Lillian Vernon Staff to Learn Fate Monday

Now that Current USA has agreed to buy troubled gifts cataloger Lillian Vernon Corp., what does that mean for Lillian’s 80 employees? The cataloger’s workers, along with Lillian Vernon CEO Michael Muoio, find out on Monday.

Virginia Beach, VA-based Lillian Vernon, which had filed for bankruptcy protection in February, agreed to be sold to Current USA, a unit of privately held Taylor Corp, on Thursday. The purchase price is $15.8 million, excluding adjustments relating to inventory and personal property, according to a sales contract filed with the U.S. bankruptcy court in Wilmington, DE.

Current USA submitted the highest bid for closely held Lillian Vernon at an April 1 auction, another filing with the court shows. Officials for Taylor have said Current USA plans to continue operations in Lillian Vernon’s facility in Virginia Beach after the deal officially closes April 10.

Founded in 1951, Lillian Vernon sells products such as housewares, children’s products, deco, gifts, and jewelry. The business shrank in the past 10 months: Lillian Vernon employed about 564 workers as of the end of last June.

The cataloger, which has been owned by Sun Capital Partners since May 2006, had reached a tentative agreement last month to sell the business to Lemont, IL-based cataloger Creative Catalogs Corp.—which owns personalized gifts merchant Personal Creations.com–for a base price of $9.3 million.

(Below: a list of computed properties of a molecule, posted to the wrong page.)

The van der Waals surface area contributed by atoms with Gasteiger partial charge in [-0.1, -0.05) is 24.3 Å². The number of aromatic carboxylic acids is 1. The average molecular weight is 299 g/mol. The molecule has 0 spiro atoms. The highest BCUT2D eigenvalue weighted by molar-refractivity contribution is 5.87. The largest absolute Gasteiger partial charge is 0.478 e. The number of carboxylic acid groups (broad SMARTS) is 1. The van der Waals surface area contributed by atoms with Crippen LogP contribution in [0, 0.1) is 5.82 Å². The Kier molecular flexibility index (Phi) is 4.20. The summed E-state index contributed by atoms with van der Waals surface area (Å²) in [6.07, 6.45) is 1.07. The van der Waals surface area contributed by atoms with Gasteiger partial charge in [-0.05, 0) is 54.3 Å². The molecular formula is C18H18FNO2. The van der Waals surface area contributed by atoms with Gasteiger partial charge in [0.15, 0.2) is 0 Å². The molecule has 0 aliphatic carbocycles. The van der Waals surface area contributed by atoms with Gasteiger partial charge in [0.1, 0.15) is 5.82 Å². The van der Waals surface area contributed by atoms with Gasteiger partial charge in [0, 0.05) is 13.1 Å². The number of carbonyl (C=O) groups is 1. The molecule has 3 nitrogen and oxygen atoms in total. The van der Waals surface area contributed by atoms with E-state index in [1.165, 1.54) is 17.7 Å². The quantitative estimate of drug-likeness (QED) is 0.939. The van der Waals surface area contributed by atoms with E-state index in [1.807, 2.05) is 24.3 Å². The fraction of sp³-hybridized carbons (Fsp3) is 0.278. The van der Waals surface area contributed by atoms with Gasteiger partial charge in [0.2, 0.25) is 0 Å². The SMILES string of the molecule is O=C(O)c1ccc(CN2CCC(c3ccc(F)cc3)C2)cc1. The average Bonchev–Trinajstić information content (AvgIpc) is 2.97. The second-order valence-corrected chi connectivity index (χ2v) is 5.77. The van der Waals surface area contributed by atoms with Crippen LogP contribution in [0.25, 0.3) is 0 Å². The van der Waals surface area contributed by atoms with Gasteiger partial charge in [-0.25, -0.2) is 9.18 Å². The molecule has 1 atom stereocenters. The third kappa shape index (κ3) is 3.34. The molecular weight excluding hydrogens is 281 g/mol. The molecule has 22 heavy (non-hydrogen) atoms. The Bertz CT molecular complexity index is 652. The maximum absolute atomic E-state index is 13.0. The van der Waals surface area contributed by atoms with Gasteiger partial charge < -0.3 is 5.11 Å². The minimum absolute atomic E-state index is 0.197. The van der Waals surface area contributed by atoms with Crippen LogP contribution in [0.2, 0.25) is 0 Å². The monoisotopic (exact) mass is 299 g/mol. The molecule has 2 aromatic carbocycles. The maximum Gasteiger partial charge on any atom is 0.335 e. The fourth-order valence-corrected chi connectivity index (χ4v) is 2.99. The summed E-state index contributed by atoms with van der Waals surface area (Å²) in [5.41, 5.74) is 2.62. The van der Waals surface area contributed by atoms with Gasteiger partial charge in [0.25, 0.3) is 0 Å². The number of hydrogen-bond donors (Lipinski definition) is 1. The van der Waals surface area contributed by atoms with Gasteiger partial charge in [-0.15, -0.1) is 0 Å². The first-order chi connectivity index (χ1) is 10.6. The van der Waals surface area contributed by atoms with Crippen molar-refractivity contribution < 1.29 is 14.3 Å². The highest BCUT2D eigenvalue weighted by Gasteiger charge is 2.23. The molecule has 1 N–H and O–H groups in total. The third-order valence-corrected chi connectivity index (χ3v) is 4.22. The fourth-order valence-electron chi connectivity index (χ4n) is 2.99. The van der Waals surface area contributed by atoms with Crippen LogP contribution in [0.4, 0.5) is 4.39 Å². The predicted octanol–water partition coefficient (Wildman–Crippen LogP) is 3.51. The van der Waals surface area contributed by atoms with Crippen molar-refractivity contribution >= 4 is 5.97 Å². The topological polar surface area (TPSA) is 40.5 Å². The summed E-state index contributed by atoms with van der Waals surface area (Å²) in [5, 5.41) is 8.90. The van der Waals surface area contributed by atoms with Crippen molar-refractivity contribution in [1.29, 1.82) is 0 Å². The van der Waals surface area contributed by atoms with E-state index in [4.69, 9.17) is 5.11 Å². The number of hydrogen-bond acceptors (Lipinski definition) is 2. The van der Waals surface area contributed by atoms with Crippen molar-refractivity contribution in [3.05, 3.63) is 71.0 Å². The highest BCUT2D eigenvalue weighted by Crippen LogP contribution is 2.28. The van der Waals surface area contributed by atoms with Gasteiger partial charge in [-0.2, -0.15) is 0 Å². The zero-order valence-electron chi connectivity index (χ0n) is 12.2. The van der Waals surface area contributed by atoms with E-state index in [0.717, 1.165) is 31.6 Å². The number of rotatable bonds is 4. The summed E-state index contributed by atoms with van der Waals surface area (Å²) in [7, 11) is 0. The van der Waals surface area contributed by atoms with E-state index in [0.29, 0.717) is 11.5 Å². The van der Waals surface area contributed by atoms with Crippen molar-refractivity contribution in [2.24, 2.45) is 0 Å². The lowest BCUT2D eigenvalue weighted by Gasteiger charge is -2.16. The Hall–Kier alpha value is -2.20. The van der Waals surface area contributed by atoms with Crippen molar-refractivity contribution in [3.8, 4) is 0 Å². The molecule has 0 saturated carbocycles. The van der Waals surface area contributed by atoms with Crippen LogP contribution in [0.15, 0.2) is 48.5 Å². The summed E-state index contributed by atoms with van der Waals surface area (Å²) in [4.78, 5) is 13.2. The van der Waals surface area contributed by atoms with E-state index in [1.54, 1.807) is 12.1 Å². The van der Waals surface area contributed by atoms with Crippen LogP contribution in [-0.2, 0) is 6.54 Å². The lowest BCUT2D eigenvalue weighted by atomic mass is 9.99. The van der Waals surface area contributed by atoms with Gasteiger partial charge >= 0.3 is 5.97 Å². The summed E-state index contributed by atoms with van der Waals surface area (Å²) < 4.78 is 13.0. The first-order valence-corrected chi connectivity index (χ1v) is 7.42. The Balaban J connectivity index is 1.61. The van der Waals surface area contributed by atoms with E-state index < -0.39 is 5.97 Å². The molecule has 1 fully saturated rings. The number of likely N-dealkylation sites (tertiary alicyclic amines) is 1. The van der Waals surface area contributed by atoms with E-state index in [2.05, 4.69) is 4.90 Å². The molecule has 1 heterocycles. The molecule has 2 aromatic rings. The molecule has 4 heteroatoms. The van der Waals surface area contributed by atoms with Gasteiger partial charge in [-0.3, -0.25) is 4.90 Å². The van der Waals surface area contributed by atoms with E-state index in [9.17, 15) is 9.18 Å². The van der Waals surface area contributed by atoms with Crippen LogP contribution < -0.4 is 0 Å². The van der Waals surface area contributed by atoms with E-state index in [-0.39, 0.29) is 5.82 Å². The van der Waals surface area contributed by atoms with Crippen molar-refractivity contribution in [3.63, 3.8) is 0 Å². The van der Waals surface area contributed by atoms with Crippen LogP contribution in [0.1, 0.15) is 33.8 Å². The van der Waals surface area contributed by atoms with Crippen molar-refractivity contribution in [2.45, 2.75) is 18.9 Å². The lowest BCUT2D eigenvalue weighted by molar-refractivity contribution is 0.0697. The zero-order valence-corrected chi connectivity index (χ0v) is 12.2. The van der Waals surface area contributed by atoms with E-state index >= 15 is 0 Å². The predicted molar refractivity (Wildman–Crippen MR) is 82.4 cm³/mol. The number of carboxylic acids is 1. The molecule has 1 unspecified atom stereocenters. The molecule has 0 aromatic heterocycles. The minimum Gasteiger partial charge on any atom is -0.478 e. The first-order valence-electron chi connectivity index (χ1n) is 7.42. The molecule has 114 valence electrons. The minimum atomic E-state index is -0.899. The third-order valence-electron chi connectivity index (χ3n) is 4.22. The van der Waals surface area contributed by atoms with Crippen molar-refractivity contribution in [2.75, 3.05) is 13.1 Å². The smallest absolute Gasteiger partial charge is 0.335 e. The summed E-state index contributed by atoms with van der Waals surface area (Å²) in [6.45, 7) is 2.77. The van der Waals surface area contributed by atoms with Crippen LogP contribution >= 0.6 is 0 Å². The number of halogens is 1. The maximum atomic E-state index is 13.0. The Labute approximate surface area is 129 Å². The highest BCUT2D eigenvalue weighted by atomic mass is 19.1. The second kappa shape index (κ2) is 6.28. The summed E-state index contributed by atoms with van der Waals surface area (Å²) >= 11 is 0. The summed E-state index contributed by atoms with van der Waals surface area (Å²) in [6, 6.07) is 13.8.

But Lillian Vernon officials were granted permission to hold an auction to gauge buying interest in the company, and Current came through with more money. In addition to Current, its Mankato, MN-based parent company Taylor Corp. includes the G. Neil, Paper Direct, and Sa-So catalog titles. Taylor’s direct sales for last year were about $700 million.

Would Muoio like to remain at Lillian Vernon under the new ownership? “We’ll see what the role would be,” he says. “This industry is tough right now.”

In fact, Muoio believes the catalog industry’s paradigm needs to change. “You can’t go year round because the variable costs have destroyed companies, and you can’t make up enough in the holiday season.”

There will be further consolidation in the industry, Muoio predicts. “You’ll have shrinking brands and shrinking files. It will be a slow grind down.” The way the industry is going, there are no bright spots, he adds: “Everyone is crying in their beer.”

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